Montreal Jazz Report #6: Masada Bring Down The House

Huge crowds push festival into the black for first time in five years.

MONTREAL — Neither rain nor music fatigue kept a record crowd from turning downtown into a massive jazz block party during the last weekend of the Montreal International Jazz Festival.

Festival organizers estimated that attendance topped last year's 1.6 million. About 225,000 people attended the free, outdoor Brazilian Carnival on July 4, making it the largest show in the event's 21-year history. More than 100,000 people bought tickets for the festival's 127 shows, generating $2.3 million Canadian; in addition, Sting's Molson Center show on July 4 generated more than $700,000. This year was the first time the 10-day festival has run a surplus since 1995.

"This was a great year for us. Hopefully, the trend will continue," Jacques Dupont, vice president of marketing for the festival, said. "Of course, when you see clouds in the sky, you worry a little bit, but it was no problem."

With music and with weather, Friday night started out with a thunderous bang. A light rain fell, which didn't seem to bother many who were sitting at outdoor cafes. Inside, the music raged and stormed.

Masada, alto saxophonist John Zorn's klezmer-meets-cutting-edge quartet featuring drummer Joey Baron, trumpeter Dave Douglas and bassist Greg Cohen, ripped through a 105-minute set at a sold-out Theatre Maisonneuve. The group's musicianship and energy level were astonishing.

"I was shocked at first but we just loved it," said Irving Davis of Long Island, N.Y., who was in town with his wife celebrating their 39th wedding anniversary. "We always heard about Montreal, so we just came up for the weekend, looked at who was playing and gave this a shot."

The Davises' night did not end with Masada. Like many others, the couple went down the street to the Spectrum club two hours later to hear Douglas' sextet. This well-oiled group worked the room's fine sound system to great advantage.

"We knew it sounded good in there; also, it's rare to have a large audience who is that quiet during the songs," Douglas said.

The group performed compositions culled mainly from its recent record, Soul on Soul. Douglas' reading of the title cut (RealAudio excerpt) was much looser than the recorded version.

Outside the Spectrum a courtyard was filled with a huge, friendly crowd grooving to P18, a French group steeped in the Afro-Cuban tradition. The General Motors stage, where P18 played twice, is the festival's biggest outdoor free venue.

"You can spend days here and just see really good free music," Keith Jennings, an accountant from New Jersey, said. "I came here the first day, had to fly back to Jersey and flew back yesterday. I hear what's happening on the big outdoor stages and go to a jam session later." Jennings was referring to the nightly post-festival event at the Wyndom Hotel.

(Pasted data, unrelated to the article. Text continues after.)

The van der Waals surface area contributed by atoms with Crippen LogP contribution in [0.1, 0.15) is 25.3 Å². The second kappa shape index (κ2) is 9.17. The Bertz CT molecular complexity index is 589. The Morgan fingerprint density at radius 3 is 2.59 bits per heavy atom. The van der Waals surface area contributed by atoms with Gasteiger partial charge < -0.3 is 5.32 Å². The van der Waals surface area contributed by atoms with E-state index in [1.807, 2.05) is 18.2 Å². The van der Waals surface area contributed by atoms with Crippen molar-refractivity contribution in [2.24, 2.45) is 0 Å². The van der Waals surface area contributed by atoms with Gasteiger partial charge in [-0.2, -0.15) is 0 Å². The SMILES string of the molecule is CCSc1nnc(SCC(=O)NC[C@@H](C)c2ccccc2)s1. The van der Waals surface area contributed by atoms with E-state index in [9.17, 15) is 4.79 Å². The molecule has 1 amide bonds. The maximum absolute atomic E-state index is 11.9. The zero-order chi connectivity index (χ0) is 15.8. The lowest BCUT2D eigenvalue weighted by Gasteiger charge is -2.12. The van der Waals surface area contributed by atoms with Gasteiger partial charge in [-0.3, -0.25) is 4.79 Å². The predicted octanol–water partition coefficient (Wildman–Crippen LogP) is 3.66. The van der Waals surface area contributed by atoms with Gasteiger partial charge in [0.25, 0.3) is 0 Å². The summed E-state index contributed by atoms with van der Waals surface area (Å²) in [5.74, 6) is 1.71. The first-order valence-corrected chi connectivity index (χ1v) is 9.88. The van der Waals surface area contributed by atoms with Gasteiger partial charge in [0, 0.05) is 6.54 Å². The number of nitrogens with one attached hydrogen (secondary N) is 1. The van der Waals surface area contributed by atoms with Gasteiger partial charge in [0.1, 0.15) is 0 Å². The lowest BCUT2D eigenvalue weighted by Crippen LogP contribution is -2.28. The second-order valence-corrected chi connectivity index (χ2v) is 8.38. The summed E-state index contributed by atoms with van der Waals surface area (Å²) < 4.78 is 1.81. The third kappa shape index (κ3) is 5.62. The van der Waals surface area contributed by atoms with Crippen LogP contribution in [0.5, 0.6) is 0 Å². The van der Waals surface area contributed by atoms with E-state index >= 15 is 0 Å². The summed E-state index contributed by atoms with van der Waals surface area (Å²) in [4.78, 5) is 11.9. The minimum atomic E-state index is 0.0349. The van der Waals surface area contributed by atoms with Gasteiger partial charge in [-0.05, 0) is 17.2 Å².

Awards And Opportunities

On Saturday, the festival handed out three awards at Salle Wilfrid-Pelletier in Place des Arts. Singer Dee Dee Bridgewater won the Ella Fitzgerald Award for "the range, versatility, improvisational originality and quality" of her repertoire, according to a festival statement.

From the stage, the 50-year-old singer thanked the festival.

"At first I was like, cool, I got this award, but when I got here, it hit me. To even be mentioned in the same sentence as Ella Fitzgerald is incredible. Montreal has opened so many doors for me. I really love this place."

During her set, the award-winner performed a few tunes associated with Fitzgerald: "Let's Do It" and "Surrey with the Fringe on Top."

Bassist Charlie Biddle won the Oscar Peterson Award, given to Canadian artists. Biddle, whose group was an opening act for Bridgewater, has been active on the Canadian jazz scene since 1948.

By winning the General Motors Grand Jazz Award for the best Canadian jazz ensemble playing in the outdoor venues of the festival, the Eduardo Pipman Quartet got $5,000, the opening slot at the Bridgewater concert, an invitation to play an indoor gig at next year's festival, 50 hours of recording time at a highly regarded studio and a contract with the Justin Time record label.

"I left Argentina for jazz, to be in an environment where there were more jazz opportunities," Pipman, a percussionist, said. "This award will enable us to play more gigs and get more visibility. The only way to move ahead in jazz is play, play and play."

It took some quick maneuvering to arrive at the Bridgewater show. The streets were packed with people, jugglers, mime acts, and general mayhem. Earlier in the evening, guitarist Jim Hall closed out his Invitation series at Monument National Theater with a spirited performance. For this gig, Hall's guest was saxophonist Greg Osby. From the stage, Hall dedicated "All The Things You Are," to his wife, Jane, and daughter, Debra.

Backed by the all-Canadian rhythm section of Terry Clarke and Don Thompson, Hall and Osby played a strong set, which included a light rendition of Fats Waller's "Jitterbug Waltz." Hall played the melody line in a descending pattern while the alto saxophonist ran a beautiful, melodic ascending pattern.

Signs Of Things To Come

The success of this year's Montreal Jazz Festival is good news for Festival 2001. According to the festival's press office, plans are under way for "an avant-garde jazz series" to be held at the Museum of Contemporary Art at next year's event.

After Saturday's indoor performances, P18 were at it again at the General Motors stage. Across the way, on the other end of St. Catherine Street, a band whose name no one knew played a funky version of "Spill the Wine," from the old funk band War. People laughed, danced, drank and sang along. Odds are those folks will be back next year.

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